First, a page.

By now you know that U.S. House Speaker Nancy Pelosi made a botch of Christian history this week when she discussed abortion in light of her “ardent” Catholic faith. Newsman Tom Brokaw asked her how she would advise Senator Barack Obama regarding the beginnings of human life: “I would say that as an ardent, practicing Catholic, this is an issue that I have studied for a long time. And what I know is, over the centuries, the doctors of the church have not been able to make that definition. And Senator–St. Augustine said at three months.”
Not since the book 1066 And All That: A Memorable History of England have the Fathers been so badly mangled and tangled. It would be funny if it weren’t so tragic. The early Church left clear paper trails on very, very few issues, but abortion is certainly one of them. It is condemned by the Didache, the so-called Epistle of Barnabas, the apocryphal Apocalypse of Peter; by Clement of Alexandria, Athenagoras, Justin Martyr, Tertullian, Minucius Felix, Hippolytus, Origen, and Cyprian. And that partial list takes us only to the middle of the third century. Those witnesses emerged from ancient Syria, Egypt, Rome, Greece, Samaria, and North Africa. So, as the Vincentian Canon puts it, abortion was condemned always and everywhere and by all. There is no exception in the ancient Christian record, and this is one of those moral teachings that set Christians distinctly apart from the pagan world. If there were Nancy Pelosis around before the discovery of California, everyone — pagan or Christian — recognized that such advocates for the “choice” of abortion were extra ecclesiam, outside the Catholic Church.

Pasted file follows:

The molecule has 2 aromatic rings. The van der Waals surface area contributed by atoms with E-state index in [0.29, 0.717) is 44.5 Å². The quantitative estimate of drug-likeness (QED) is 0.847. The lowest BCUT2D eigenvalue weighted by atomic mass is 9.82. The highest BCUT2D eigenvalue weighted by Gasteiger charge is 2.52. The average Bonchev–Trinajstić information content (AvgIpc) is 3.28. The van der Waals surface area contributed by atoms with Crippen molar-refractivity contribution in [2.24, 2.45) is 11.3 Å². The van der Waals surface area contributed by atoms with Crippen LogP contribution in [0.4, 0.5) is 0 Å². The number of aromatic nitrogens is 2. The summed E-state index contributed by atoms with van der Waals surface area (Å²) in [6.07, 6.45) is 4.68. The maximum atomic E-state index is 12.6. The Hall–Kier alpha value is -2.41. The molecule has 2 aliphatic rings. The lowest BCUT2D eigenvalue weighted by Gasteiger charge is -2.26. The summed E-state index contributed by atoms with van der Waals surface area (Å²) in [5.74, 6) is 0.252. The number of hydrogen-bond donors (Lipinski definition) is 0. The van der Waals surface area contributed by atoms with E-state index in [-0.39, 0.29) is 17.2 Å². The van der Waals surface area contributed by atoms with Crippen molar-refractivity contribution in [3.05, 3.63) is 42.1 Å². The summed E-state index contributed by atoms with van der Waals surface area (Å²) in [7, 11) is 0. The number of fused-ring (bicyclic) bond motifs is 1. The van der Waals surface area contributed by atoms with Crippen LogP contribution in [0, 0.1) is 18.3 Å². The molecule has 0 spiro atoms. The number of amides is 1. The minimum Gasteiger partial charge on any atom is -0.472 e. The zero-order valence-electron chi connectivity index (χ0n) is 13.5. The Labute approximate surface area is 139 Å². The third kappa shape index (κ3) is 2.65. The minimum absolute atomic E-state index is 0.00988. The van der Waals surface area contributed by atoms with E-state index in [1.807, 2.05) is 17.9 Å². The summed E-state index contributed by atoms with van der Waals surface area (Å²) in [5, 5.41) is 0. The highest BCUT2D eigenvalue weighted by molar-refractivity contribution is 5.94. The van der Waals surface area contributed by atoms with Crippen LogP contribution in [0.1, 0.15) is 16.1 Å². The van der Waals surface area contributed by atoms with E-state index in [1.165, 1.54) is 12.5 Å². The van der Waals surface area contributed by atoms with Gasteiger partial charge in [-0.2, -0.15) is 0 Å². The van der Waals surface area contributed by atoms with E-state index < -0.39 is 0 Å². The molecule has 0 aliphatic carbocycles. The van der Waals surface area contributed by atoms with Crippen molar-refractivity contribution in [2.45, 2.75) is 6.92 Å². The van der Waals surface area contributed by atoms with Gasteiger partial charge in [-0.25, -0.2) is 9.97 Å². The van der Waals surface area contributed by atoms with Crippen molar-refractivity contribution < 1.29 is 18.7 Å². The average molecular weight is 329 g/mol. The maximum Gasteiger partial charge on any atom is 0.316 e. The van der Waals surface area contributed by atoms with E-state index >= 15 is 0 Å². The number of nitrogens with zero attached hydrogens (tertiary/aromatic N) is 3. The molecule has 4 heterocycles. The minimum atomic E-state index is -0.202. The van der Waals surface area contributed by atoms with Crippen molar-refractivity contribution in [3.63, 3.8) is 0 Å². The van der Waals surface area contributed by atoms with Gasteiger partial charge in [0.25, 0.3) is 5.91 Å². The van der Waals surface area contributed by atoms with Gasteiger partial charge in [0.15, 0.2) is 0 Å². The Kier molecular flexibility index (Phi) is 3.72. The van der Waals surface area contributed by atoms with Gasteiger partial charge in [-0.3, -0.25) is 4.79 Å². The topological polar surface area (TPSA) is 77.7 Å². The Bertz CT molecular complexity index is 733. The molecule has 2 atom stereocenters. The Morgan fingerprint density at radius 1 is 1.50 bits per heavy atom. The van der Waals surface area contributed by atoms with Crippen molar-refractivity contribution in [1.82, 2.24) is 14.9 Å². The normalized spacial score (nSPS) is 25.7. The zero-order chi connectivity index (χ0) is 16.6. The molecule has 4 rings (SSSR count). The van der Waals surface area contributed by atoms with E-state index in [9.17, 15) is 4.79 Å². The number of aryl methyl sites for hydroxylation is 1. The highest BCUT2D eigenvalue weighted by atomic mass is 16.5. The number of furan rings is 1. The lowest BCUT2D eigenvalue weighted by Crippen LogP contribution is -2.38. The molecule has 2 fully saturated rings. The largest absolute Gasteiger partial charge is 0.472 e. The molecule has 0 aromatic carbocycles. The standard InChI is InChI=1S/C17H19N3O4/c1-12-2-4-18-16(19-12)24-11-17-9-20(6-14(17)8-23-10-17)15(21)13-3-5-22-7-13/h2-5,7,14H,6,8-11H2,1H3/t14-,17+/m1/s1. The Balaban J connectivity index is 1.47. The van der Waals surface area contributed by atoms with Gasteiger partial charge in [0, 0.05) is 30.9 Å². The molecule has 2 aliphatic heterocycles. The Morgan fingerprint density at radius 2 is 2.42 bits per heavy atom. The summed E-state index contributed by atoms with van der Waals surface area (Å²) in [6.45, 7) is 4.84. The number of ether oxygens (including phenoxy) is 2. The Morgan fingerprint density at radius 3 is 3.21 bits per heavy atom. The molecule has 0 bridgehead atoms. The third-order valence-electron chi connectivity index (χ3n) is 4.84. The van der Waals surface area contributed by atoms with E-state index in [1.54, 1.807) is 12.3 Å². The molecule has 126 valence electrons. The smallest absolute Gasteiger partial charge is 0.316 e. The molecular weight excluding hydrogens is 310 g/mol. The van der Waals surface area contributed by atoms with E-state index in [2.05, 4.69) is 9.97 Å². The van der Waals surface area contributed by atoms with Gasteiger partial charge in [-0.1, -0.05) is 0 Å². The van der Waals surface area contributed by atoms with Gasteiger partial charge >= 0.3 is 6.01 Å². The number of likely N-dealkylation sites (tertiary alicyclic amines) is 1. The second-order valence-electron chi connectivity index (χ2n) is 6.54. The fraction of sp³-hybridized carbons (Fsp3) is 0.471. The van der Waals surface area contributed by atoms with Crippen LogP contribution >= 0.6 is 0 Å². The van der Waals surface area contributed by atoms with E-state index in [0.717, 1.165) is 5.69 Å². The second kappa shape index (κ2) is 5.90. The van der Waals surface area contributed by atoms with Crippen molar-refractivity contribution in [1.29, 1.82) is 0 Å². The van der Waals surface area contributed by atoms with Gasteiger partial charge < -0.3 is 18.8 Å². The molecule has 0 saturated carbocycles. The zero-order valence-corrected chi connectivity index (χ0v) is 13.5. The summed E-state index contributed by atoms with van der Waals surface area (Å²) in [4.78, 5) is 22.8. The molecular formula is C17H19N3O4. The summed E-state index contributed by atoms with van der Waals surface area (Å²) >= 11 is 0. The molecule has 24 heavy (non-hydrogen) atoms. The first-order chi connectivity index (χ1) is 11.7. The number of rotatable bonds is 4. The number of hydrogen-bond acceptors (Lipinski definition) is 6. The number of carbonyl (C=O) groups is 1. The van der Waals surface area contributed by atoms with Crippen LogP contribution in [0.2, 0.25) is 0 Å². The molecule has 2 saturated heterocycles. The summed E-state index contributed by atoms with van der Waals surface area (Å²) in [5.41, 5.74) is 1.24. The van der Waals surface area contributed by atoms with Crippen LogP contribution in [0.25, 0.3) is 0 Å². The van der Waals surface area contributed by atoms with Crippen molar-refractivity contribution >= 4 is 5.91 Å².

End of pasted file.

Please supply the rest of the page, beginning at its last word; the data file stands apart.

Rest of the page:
Thinking Catholics are taking the Honorable Ms. Pelosi to task, as well they should. The U.S. bishops cite Tertullian. Archbishop Wuerl goes back further and quotes the first-century Didache — a document he should know, since he hired me for a spell back in the late first century, when the document appeared.
In 1066 And All That the malaprop history was intentional. Alas, I fear that Nancy Pelosi was drawing from the depths of her knowledge of history and Christian doctrine.
Noticing some fair-haired children in the slave market one morning, Pope Gregory, the memorable pope, said (in Latin), ‘What are those?’ and on being told that they were Angels, made the memorable joke – ‘Non Angli, sed Angeli’ (‘not Angels, but Anglicans’) and commanded one of his saints called St Augustine to go and convert the rest.